The front might also feature a giant clock face, for when you say “Time, gentlemen” meaning drink up and leave. Incidentally, the back of the bar, facing you, should have shelves, or at least one, to keep your blunderbuss, in case any imbibers need “encouragement” to scat. More welcoming would be the front of a wood-burning stove, along with some tubing and possibly some Edison lights. Why not repurpose a couple of the old Magnavox stereos that came with nice wood surrounds?
Want your friends to stay or not? If the latter, make the seats out of gears and cogs or bicycle rims. However, if you’re more forgiving, some industrial bar stools of wrought iron with nice tuck-and-roll seats. Or for the very creative, wooden wine vats cut in half, and clad in leather are the cat’s meow. Don’t neglect simple bar stools made of a metal pole and four legs with a wooden seat, just the thing to keep your friends on edge so they keep a weather eye out for problems.
Since bar taps are already made of metal, preferably copper, the host only needs to add a few knobs and pressure gauges to complete the workings. The important thing is the features of the tap handles. The true connoisseur will have handles that hearken back to his or her glory days, with figurines that feature gorgon heads, mermaids, various nefarious heads of foes, and perhaps a Yeti, for good measure.
The back of the bar is the perfect place to store drinks, and also show off the personality of the place. Perhaps a full mirrored wall for those who need to look at themselves. Oh vanity, I feel thy sting! A wall of copper can be the setting for a veritable spaghetti junction of pipes and tubing. Beaten copper ceiling tiles set off with brocade wallpaper is perfection itself. Include glass shelves to hold the liquor, and a special section with skull and bones danger signs to hold the ever-present absinthe. The wall should include strange animal heads, wanted posters, cogs, and gears (of course). For that extra special touch, a few stage breakaway plastic beer bottles to safely smash over the heads of unruly guests.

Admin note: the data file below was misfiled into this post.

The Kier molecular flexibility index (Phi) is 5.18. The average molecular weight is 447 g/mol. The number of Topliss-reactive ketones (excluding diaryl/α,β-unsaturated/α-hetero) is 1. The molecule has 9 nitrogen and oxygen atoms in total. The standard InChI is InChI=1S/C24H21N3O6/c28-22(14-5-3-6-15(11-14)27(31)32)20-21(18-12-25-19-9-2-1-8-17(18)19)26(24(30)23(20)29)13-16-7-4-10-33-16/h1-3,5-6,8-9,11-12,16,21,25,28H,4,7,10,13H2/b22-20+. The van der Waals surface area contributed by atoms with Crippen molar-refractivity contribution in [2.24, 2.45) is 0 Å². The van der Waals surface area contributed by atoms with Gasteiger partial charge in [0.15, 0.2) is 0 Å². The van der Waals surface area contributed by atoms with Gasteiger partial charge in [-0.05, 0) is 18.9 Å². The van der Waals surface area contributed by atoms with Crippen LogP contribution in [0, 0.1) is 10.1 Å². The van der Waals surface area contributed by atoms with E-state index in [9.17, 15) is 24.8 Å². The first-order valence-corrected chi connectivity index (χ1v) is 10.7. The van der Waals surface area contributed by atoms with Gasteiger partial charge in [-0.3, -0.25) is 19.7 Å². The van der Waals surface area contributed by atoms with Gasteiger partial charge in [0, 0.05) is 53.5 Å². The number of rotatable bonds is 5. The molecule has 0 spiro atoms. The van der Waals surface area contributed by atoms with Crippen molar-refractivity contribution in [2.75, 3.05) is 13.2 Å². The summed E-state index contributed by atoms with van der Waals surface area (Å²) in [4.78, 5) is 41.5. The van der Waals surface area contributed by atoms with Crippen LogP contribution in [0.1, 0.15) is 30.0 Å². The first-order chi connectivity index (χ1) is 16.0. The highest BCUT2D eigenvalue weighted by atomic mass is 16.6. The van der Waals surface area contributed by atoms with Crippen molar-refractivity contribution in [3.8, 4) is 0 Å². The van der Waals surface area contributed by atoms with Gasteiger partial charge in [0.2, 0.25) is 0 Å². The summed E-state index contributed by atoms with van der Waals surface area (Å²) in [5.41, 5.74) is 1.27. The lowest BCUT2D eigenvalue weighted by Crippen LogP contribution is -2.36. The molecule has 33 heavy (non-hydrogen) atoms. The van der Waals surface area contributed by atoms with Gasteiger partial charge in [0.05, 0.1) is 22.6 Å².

There are many goblets to choose from when offering drinks. Most are silver, with octopi encircling the stem, or else dragon or death’s head motifs on the side. Beer steins should have glass bottoms so that when downing a mighty draught, the drinker can keep an eye out on ne’er-do-wells that might be lurking nearby. For dainty cocktails, glasses with jellyfish tentacles writhing on the bottom will be welcomed by the more sophisticated clientele. For a final flourish, the inside bottom of a cup should have the words “You’ve Been Poisoned” emblazoned in a lovely script.
When feeding your friends at your bar (those freeloaders!), a dish featuring (what else?) cogs and wheels on the rim show you at your best. Some bowls can be made of leather, with plenty of steel bands, hooks, and locks to keep them together. Serving dishes that are souvenirs of places you’ve been, like “Doctor Amazon’s Flying Carpet Emporium Extravaganza” show you’ve been going places (literally).
Get your filthy mug off my counter, you bounder! You may have to say this if the person isn’t using a coaster. There are plenty to choose from, with clocks and cogs imprinted on them. How about coasters made from slivers of agates and other colorful stones? Even better, with small ancient fish skeletons. Or for the more scientifically-minded, slices of anatomical specimens in Lucite. Classy!